Scientists from Imperial College, London, have found an important evolutionary link between the two powerhouse protein complexes that drive photosynthesis.
This shared evolutionary adaptation may have been crucial for the establishment of environmental conditions required for the emergence of humankind.
For decades, scientists have debated whether there is a common evolutionary origin for the different photosynthetic organisms present today.
Reporting in today’s Nature, scientists from the Wolfson Laboratories, Department of Biological Sciences, Imperial College, now provide evidence for a link.
They have discovered a new protein supercomplex in the photosynthetic pathway that links two major proteins that were previously thought to work autonomously.
The key proteins Photosystem I (PSI) and Photosystem II (PSII), work together in the photosynthetic pathway to produce oxygen and energy for plants to grow.
The Imperial researchers investigated the possibility of this link using cyanobacteria, a major photosynthetic producer in the world’s oceans.
Tom Bibby and colleagues were investigating the role of a PSII-like protein that is produced by cyanobacteria in conditions of low-iron availability. They expected this protein to interact with PSII, due to its DNA sequence similarity with one of its proteins.
By recreating "iron-stress response" conditions in cyanobacteria, the team found that this PSII-like protein interacts, surprisingly, with PSI, by forming a light harvesting antenna of 18 chlorophyll molecules around the protein complex.
The presence of the antenna increases the light harvesting ability by approximately 72 per cent compared with that of the normal PSI alone.
This means that cyanobacteria can produce oxygen even in low iron conditions. This adaptation would have global environmental significance -- both for creating the levels of oxygen in the atmosphere that allowed the evolution of humans and maintaining them to this day.
Professor Jim Barber, senior author of the paper and head of the Photosynthesis Research Group, says, “This is a staggering finding. It is the first time that an antenna ring of chlorophyll molecules has been found in oxygen producing organisms.
"You don’t have discoveries like this everyday. It means a whole new discussion of how light in aquatic environments is absorbed over massive areas, such as the oceans -- both at the surface and deep within the ocean.
“The increase in antenna size is almost certainly a response to the reduction in the level of ‘light harvesting proteins’ such as PSI complexes which need iron for their synthesis and assembly. This stress response allows cyanobacteria to produce oxygen even in conditions of low iron availability.”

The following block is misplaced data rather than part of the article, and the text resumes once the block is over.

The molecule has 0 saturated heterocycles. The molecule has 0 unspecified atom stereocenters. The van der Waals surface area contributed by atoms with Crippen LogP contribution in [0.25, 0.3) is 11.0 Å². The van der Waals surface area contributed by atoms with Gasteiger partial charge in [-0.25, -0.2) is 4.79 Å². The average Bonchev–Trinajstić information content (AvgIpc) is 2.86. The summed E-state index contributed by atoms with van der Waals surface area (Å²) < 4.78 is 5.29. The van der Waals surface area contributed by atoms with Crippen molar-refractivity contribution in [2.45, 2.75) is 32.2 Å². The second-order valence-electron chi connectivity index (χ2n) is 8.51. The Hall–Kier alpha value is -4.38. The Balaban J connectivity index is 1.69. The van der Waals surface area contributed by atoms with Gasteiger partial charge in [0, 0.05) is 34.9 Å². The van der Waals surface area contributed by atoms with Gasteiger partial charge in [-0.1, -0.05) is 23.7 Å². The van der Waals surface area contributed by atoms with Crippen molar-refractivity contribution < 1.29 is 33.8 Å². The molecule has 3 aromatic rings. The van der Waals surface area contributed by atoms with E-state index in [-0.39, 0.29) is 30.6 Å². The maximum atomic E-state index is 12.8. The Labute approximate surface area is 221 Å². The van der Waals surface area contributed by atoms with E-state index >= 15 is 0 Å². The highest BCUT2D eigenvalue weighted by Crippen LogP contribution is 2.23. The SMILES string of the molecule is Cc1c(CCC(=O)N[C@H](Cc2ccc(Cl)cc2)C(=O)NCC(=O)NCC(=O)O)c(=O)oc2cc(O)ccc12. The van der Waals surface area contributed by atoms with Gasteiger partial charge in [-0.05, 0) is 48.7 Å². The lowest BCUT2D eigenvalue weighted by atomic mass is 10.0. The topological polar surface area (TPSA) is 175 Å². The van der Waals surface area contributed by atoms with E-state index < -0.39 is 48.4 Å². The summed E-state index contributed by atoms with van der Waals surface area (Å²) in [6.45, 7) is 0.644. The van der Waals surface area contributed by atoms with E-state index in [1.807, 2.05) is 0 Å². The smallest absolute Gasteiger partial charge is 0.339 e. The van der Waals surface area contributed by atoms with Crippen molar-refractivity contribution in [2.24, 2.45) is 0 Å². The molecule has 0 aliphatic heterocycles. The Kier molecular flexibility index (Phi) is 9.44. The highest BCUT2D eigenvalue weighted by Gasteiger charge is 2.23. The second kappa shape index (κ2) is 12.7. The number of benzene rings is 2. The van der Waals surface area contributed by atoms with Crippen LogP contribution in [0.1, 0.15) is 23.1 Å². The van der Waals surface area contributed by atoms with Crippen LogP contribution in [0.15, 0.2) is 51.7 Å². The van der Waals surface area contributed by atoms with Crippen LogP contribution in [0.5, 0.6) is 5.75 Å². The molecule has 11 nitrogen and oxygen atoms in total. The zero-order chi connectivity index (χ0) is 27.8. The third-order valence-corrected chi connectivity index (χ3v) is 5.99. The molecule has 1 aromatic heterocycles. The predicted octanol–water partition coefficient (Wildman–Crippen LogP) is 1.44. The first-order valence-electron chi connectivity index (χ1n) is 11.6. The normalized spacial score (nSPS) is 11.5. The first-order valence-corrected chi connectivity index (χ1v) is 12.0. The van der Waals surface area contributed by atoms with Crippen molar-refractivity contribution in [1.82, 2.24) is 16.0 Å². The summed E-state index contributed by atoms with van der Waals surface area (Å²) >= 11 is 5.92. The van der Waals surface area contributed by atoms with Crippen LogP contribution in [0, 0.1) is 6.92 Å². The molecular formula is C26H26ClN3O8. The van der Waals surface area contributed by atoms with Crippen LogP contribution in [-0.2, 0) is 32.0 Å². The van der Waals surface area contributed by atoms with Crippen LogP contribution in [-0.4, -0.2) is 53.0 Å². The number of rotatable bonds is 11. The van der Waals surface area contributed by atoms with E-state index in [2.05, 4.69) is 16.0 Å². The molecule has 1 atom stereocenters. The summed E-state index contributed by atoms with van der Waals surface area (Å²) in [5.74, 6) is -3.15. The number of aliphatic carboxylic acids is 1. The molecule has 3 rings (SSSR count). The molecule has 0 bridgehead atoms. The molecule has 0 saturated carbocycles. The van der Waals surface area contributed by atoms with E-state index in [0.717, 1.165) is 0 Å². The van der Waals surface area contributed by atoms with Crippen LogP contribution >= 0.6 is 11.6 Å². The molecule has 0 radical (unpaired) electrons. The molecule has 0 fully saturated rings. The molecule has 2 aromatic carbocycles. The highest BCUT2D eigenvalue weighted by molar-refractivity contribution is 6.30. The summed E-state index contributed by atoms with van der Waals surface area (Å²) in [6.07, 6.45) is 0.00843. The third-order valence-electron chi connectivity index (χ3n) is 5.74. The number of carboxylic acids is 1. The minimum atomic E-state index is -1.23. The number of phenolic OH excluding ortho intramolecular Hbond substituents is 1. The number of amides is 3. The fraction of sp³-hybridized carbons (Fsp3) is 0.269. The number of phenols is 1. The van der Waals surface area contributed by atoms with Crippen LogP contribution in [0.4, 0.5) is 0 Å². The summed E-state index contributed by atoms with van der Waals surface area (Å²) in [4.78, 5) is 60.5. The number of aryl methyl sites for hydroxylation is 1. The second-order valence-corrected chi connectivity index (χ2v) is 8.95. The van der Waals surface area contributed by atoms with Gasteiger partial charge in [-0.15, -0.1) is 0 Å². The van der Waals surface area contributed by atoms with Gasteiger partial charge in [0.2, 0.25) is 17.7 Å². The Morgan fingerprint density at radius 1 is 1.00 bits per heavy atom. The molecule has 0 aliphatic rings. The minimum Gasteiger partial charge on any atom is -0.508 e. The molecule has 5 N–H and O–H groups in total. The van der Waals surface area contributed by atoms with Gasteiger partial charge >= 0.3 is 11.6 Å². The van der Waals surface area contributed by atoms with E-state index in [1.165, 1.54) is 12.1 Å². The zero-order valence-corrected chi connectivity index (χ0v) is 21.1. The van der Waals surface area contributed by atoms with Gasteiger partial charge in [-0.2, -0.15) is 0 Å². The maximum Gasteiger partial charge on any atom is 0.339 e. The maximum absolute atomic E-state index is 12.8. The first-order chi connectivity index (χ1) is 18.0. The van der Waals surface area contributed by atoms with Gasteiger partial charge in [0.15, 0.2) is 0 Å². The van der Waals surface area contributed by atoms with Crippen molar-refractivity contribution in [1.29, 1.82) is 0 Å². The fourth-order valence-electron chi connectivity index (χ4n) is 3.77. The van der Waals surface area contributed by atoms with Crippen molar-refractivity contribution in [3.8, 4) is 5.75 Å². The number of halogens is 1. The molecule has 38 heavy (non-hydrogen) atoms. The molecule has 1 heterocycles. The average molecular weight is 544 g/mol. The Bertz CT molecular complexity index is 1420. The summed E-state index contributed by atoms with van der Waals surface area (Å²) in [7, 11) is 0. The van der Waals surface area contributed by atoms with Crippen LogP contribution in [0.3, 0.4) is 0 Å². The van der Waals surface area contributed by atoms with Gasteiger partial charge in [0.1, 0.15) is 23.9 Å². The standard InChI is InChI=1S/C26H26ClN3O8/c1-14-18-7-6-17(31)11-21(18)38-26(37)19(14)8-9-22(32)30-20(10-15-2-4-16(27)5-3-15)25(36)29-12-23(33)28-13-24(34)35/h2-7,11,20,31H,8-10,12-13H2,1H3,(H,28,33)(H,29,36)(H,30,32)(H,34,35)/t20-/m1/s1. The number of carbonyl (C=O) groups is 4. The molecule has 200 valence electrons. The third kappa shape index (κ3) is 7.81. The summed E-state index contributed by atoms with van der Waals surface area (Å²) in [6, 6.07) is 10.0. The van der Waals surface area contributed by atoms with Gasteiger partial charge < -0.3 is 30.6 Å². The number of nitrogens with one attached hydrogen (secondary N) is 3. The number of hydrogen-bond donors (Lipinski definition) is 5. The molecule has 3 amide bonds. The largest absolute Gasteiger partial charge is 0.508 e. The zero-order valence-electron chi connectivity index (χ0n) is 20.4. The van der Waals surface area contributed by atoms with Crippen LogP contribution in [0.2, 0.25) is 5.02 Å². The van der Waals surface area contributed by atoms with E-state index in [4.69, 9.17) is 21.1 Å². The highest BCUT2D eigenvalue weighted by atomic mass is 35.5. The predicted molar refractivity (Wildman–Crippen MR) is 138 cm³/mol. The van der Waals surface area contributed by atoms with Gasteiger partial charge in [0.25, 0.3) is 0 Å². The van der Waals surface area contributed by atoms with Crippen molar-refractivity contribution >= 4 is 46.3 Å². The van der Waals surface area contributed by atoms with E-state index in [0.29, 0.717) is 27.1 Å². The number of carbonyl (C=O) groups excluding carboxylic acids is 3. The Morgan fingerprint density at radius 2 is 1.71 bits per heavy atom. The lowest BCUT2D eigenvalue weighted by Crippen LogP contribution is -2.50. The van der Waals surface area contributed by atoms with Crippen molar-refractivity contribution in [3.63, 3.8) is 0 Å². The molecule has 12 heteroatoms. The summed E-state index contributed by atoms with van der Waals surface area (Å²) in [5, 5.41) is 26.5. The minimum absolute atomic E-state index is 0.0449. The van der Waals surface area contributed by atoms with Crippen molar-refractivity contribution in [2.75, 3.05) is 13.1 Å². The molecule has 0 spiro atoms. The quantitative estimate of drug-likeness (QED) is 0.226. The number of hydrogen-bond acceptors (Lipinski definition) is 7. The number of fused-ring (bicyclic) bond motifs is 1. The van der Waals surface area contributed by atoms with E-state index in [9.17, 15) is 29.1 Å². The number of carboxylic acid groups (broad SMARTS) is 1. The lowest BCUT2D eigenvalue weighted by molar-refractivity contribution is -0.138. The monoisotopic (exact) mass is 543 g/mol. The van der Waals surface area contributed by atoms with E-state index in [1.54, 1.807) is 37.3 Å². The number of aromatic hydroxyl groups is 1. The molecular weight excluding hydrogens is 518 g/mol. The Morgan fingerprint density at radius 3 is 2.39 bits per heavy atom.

Cyanobacteria have been a major photosynthetic producer in the world’s oceans for three billion years. They used the abundant iron in the primeval oceans to synthesise and assemble the PSI and PSII protein complexes.
With time, iron became extremely scarce in the oceans and the cyanobacteria, which are limited in their photosynthetic activity by the availability of iron, had to compensate for this loss in some way.
The PSI supercomplex was visualized by high-resolution electron microscopy. Dr Jon Nield, an author on the paper, modeled known X-ray diffraction derived structures into the calculated PSI supercomplex determined by these electron microscopy-based techniques. This allowed a better understanding of how the light harvesting antenna ring of PSII-like protein interacted with PSI.
Professor Jim Barber says, “The discovery of this PSI supercomplex and its association with a PSII-like protein is surprising, but it finally suggests that an evolutionary link between the two photosynthetic complexes does exist.”
The Photosynthesis Research Group, headed by professor Jim Barber, Department of Biological Sciences, is focusing its efforts on a key component of the photosynthetic process known as Photosystem II . This Photosystem, consisting of several proteins, uses light energy absorbed by chlorophyll to split water.
The main goal is to understand the molecular reactions involved in water splitting and to use such knowledge not only to devise possible energy sources for the future, but as a basis for genetically engineering new crop cultivars able to survive and grow more robustly in environments which hitherto were hostile.
(Reference: Nature 16 August 2001 Volume 413. Iron-stress induces the formation of an antenna ring around trimeric Photosystem I in cyanobacteria. Thomas S. Bibby, Jon Nield & James Barber, Wolfson Laboratories, Department of Biological Sciences, Imperial College of Science, Technology and Medicine, London.)
Imperial College of Science, Technology and Medicine